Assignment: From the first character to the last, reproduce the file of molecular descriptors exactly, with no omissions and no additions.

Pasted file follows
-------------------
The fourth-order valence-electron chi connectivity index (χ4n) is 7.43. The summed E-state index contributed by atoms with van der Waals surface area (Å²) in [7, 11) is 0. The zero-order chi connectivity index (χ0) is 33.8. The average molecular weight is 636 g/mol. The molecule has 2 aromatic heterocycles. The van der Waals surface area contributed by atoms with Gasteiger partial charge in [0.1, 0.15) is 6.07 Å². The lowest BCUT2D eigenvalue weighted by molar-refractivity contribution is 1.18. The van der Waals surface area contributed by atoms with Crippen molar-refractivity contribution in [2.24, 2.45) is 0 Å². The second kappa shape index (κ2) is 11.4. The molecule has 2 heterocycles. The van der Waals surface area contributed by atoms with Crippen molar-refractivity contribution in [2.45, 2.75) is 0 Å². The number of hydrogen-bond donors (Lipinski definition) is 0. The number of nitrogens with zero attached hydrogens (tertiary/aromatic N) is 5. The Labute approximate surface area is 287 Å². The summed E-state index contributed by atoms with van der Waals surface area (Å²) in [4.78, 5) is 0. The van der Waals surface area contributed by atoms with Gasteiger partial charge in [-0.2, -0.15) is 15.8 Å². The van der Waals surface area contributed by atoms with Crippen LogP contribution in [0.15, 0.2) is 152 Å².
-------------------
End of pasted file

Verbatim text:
The fourth-order valence-electron chi connectivity index (χ4n) is 7.43. The summed E-state index contributed by atoms with van der Waals surface area (Å²) in [7, 11) is 0. The zero-order chi connectivity index (χ0) is 33.8. The average molecular weight is 636 g/mol. The molecule has 2 aromatic heterocycles. The van der Waals surface area contributed by atoms with Gasteiger partial charge in [0.1, 0.15) is 6.07 Å². The lowest BCUT2D eigenvalue weighted by molar-refractivity contribution is 1.18. The van der Waals surface area contributed by atoms with Crippen molar-refractivity contribution in [2.24, 2.45) is 0 Å². The second kappa shape index (κ2) is 11.4. The molecule has 2 heterocycles. The van der Waals surface area contributed by atoms with Crippen molar-refractivity contribution in [2.45, 2.75) is 0 Å². The number of hydrogen-bond donors (Lipinski definition) is 0. The number of nitrogens with zero attached hydrogens (tertiary/aromatic N) is 5. The Labute approximate surface area is 287 Å². The summed E-state index contributed by atoms with van der Waals surface area (Å²) in [4.78, 5) is 0. The van der Waals surface area contributed by atoms with Gasteiger partial charge in [-0.2, -0.15) is 15.8 Å². The van der Waals surface area contributed by atoms with Crippen LogP contribution in [0.15, 0.2) is 152 Å².